Mouth breathing and teeth health

Whether it’s due to allergies, because you snore or simply just a habit you’ve developed over the years, did you know mouth breathing can contribute to tooth decay and dental problems?

So, if you, your partner or your child regularly breathe through your mouth rather than your nose, here’s what you need to know…

Mouth breathing

Ideally humans are supposed to breathe through their nose, allowing the external air to be warmed and moistened as it enters the sinus system and lungs.

But in some people mouth breathing is common practice. This means air is drawn through the mouth over the teeth and into the lungs, and that can have a whole range of effects on both the position and condition of teeth.

Meanwhile, mouth breathing is caused by a variety of factors.

In some people, it’s because they habitually snore or suffer obstructive sleep apneoa.

In others, it’s due to allergies like hay fever, which regularly result in a blocked nose, and for others still it’s a simple habit that has developed over the years.

Regardless of the reason, the impact on your teeth is the same.

What mouth breathing does to your teeth

Mouth breathing has a range of effects on the health of the teeth, some of which are long-term while others can be remedied.

But if you are a mouth breather, it’s important you take note and see your dentist more regularly to address the potential impacts, which can include:

Decay and gum disease

The main problem with mouth breathing is that it dries out saliva, which can affect that all-important pH balance inside your mouth. As Medical Daily explains, once that pH balance begins to drop, teeth start to lose their minerals, and when that happens, they’re less resistant to decay, discolouration and gum inflammation.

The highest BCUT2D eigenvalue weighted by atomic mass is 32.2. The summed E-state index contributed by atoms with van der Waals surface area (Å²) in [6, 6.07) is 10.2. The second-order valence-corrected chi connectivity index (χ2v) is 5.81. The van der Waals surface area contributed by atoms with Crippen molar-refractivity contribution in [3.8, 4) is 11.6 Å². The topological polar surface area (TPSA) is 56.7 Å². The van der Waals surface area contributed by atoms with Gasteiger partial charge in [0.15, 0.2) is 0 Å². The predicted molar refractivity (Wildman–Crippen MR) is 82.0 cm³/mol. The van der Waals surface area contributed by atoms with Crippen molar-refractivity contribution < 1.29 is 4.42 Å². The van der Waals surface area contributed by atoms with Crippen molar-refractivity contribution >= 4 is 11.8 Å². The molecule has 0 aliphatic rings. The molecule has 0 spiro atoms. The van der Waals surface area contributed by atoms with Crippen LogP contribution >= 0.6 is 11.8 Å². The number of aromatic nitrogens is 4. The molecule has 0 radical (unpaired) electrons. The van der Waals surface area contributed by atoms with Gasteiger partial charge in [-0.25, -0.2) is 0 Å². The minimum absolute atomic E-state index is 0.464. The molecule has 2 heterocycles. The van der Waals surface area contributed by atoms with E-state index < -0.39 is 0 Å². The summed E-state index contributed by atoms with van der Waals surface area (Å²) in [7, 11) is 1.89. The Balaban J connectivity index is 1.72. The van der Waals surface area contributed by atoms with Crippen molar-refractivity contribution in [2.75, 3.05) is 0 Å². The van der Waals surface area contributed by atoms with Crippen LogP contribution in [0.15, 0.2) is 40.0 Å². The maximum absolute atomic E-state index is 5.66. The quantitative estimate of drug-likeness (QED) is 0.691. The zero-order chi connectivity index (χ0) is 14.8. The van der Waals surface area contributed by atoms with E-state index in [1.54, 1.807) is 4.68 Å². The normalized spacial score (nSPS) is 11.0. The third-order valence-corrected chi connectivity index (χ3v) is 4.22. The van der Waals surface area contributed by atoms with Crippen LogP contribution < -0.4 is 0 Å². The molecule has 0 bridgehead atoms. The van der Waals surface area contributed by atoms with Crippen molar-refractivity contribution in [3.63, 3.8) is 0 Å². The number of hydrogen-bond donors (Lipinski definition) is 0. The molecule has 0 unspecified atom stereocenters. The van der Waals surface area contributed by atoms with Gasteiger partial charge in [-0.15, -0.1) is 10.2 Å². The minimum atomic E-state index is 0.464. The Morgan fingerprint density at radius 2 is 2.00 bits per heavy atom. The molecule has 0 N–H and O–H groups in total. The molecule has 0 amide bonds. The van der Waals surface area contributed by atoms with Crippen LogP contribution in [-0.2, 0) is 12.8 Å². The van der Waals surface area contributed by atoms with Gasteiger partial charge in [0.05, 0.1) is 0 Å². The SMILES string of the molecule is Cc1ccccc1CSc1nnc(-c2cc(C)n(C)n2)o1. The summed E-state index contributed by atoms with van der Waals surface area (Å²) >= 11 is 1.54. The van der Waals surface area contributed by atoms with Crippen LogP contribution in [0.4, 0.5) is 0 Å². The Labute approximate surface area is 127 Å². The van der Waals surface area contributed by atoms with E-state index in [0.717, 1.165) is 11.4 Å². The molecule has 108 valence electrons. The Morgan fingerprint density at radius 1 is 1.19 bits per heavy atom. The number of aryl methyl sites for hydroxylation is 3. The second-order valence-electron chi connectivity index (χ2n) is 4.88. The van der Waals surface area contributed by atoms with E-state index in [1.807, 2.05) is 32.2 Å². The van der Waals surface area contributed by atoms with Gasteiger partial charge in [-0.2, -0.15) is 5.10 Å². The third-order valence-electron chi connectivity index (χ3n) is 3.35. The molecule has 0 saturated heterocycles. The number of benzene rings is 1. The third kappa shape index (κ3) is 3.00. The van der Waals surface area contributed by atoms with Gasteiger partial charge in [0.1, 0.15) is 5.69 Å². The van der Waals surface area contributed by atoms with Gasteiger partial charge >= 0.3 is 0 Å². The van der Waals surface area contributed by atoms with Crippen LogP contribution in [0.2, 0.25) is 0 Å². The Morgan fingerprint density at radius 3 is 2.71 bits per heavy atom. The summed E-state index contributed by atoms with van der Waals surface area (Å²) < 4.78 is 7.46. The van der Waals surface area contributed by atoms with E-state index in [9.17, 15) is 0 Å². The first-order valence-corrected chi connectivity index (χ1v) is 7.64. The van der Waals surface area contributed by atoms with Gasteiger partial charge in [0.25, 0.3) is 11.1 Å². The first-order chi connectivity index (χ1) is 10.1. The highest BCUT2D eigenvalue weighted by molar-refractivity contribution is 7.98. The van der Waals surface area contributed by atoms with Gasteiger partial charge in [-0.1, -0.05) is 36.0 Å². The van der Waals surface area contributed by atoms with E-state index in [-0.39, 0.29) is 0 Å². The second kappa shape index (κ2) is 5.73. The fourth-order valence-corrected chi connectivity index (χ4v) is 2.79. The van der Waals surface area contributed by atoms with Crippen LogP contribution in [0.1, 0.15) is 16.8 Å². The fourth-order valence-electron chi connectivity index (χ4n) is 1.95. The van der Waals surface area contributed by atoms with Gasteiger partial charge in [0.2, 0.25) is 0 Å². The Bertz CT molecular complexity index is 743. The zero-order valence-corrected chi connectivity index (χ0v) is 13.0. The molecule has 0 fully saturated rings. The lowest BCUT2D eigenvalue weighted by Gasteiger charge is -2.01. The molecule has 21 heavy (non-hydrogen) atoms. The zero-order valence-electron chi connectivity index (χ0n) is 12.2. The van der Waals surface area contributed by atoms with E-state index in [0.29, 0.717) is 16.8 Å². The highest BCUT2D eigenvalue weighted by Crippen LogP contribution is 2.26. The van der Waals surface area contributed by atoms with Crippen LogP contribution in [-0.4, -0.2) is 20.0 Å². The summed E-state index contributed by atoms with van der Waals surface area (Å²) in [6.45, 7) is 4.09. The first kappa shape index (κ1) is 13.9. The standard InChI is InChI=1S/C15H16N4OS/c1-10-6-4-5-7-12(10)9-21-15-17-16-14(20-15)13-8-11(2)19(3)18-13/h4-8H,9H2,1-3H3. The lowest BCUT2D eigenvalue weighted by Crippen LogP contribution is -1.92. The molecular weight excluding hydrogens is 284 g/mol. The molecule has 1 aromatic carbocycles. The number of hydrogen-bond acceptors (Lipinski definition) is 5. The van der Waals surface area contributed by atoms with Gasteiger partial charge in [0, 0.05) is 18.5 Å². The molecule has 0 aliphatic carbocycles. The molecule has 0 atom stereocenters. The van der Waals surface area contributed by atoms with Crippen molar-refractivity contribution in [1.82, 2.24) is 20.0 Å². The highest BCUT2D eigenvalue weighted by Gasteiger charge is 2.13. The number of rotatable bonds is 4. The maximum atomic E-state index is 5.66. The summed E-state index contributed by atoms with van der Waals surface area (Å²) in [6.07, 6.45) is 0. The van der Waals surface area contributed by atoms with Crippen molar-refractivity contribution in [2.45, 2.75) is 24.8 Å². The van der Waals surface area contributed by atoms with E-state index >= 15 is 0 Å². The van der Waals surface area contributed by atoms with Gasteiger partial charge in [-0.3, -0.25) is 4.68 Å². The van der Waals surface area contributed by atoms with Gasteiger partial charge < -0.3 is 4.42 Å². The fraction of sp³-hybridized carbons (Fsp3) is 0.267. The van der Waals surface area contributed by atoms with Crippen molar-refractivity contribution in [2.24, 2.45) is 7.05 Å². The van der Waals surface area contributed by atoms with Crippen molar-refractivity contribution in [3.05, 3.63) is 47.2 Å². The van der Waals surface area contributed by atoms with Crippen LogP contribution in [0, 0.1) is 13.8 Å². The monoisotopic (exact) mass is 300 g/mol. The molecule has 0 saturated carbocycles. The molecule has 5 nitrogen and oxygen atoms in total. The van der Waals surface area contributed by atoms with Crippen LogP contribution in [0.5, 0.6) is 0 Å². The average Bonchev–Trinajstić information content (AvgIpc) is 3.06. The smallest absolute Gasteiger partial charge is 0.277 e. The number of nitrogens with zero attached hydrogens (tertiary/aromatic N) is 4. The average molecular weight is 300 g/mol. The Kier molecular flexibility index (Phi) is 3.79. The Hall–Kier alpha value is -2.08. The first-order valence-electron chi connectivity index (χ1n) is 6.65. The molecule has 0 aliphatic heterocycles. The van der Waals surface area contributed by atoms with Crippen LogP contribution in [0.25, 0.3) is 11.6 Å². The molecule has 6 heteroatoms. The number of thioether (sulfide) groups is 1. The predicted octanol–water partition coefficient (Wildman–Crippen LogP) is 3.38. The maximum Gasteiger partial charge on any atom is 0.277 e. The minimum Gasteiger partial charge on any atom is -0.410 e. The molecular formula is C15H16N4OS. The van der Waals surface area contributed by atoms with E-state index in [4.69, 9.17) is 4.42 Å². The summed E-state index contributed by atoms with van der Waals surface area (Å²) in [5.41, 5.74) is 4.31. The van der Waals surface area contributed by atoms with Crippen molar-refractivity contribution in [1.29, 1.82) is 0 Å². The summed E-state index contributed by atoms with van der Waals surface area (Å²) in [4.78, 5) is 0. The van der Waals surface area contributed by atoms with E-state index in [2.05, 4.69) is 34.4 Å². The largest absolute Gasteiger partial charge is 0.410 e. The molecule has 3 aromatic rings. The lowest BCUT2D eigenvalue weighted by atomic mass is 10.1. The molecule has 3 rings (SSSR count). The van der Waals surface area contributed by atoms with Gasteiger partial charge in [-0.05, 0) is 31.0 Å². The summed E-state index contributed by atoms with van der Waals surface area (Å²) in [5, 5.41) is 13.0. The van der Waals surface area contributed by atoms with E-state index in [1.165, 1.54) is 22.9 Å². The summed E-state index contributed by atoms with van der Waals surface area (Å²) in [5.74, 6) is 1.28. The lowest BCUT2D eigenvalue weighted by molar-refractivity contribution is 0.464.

Meanwhile, saliva works to flush away food debris. It also coats the teeth and helps keep acid at bay. Acid breaks down the teeth coating leaving it more prone to decay.

Bad breath

With less saliva to protect the teeth and refresh the mouth, it also stands to reason, mouth breathers are more prone to bad breath. This is further exacerbated if the teeth start to decay.

Orthodontic issues

A body of research also indicates mouth breathing has much greater implications for the formation of the jaw in children.

In fact, the US National Library of Medicine notes mouth breathing is frequently associated with orthodontic problems. These include a narrow palate, underdevelopment of the upper jaw and cross bite.

What should you do?

If you, your partner or child are a mouth breather, ideally you should get to the cause of the problem to prevent further damage.

That might involve treatment for allergies or seeing a sleep specialist if mouth breathing is attributed to snoring or sleep apnoea.

However, good dental hygiene and regularly visiting your dentist can also assist.

In terms of dental health, those who regularly mouth breathe should:

  • Brush their teeth at least twice daily using a fluoride toothpaste
  • See their dentist at least twice a year for a check-up
  • Consult an orthodontist for mouth breathing in children (the Australian Society of Orthodontists recommends children should first see an orthodontist at about the age of seven.)

About Brite Dental

Brite Dental is a community-focused dental practice, committed to ensuring you and your family receive the highest quality of care in a warm and professional environment.

Offering a full range of dental services ranging, from children’s dentistry through to high-end cosmetic dentistry, we are conveniently located in central Panania.

You can learn more about our dental services here, or contact us to book your next appointment.